Upon opening in Poole more than 50 years ago, the new general hospital was a huge complex - as information from a booklet shows

508 beds were available- 52 of them were maternity beds, 16 of them were special care baby beds, and there were 50 isolation beds.

There was a 13-storey nursing building near the main hospital building, housing 202 nurses, as well as the Cornelia Home, which housed 50 nurses. Six married doctors were housed in flats above and 14 single doctors were given penthouses above the main hospital.

The booklet, issued at the time Poole General Hospital opened, also showed how busy the place would be. It was expecting to admit 13,500 inpatients a year, staying an average of 12 days.

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In the accident department, which would be the town's main emergency centre, there would be 1,800 day-patients treated and 140,000 outpatients seen.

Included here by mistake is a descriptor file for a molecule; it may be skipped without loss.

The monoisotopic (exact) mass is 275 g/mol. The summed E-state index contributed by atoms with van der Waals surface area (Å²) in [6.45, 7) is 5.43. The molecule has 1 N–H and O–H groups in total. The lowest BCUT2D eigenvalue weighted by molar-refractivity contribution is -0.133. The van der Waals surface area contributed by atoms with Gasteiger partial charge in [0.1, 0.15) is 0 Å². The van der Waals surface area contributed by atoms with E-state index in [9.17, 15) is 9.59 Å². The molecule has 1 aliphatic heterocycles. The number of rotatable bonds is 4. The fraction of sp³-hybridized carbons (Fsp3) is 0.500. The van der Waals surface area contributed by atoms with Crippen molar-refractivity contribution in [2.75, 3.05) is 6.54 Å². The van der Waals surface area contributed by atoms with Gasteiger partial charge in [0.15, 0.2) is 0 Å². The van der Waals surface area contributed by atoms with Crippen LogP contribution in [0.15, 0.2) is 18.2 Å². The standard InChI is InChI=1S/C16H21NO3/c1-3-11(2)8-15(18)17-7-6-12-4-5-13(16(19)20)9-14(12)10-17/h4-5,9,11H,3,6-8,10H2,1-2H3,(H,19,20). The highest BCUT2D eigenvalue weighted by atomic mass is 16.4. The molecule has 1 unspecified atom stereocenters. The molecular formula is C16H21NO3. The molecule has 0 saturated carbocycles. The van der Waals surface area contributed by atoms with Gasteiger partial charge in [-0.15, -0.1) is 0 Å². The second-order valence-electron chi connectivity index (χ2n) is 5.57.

Every day, 2,500 meals would be produced, and 4.5 million cubic feet of accommodation had to be cleaned and maintained.

The whole project cost £4.5million in 1969 - almost £70million in today’s money.

Its staff included 50 doctors, 525 nurses, 100 other professionals and technical services staff, 400 in catering, domestic and supply services and 80 administration and clerical workers.

Bournemouth Echo:

“This new hospital is a comprehensive district general hospital which, together with various other general hospitals, will serve the 380,000 people in the Bournemouth and East Dorset Group,” the booklet said.

“Ultimately a second new district general hospital will be built in Bournemouth to replace some of the older hospitals and meet the needs of an expected increase in population.”

Many departments would be working through the night, the booklet noted.

It added: “A famous surgeon once stated – when asked his occupation – that he was an ‘artist’ and as such felt the romance and peace of the ‘hospital at night’ was a great stimulus to his work and provided an atmosphere in which he was able to carry out some of his greatest surgical feats.”